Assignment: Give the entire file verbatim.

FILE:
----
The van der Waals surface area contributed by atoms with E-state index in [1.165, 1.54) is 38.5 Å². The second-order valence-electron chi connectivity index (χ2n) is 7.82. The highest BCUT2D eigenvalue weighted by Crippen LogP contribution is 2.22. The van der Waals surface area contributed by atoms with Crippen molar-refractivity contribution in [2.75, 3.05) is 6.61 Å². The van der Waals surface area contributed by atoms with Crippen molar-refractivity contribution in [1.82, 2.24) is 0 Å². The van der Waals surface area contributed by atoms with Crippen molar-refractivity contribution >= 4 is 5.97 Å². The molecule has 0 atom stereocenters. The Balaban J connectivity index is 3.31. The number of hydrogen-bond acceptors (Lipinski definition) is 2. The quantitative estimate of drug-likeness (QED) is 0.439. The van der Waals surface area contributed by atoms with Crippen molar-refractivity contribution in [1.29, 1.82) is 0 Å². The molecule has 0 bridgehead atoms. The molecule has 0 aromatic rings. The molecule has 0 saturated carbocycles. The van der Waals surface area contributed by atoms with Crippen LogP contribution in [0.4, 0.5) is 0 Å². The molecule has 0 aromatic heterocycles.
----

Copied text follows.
The van der Waals surface area contributed by atoms with E-state index in [1.165, 1.54) is 38.5 Å². The second-order valence-electron chi connectivity index (χ2n) is 7.82. The highest BCUT2D eigenvalue weighted by Crippen LogP contribution is 2.22. The van der Waals surface area contributed by atoms with Crippen molar-refractivity contribution in [2.75, 3.05) is 6.61 Å². The van der Waals surface area contributed by atoms with Crippen molar-refractivity contribution in [1.82, 2.24) is 0 Å². The van der Waals surface area contributed by atoms with Crippen molar-refractivity contribution >= 4 is 5.97 Å². The molecule has 0 atom stereocenters. The Balaban J connectivity index is 3.31. The number of hydrogen-bond acceptors (Lipinski definition) is 2. The quantitative estimate of drug-likeness (QED) is 0.439. The van der Waals surface area contributed by atoms with Crippen molar-refractivity contribution in [1.29, 1.82) is 0 Å². The molecule has 0 bridgehead atoms. The molecule has 0 aromatic rings. The molecule has 0 saturated carbocycles. The van der Waals surface area contributed by atoms with Crippen LogP contribution in [0.4, 0.5) is 0 Å². The molecule has 0 aromatic heterocycles.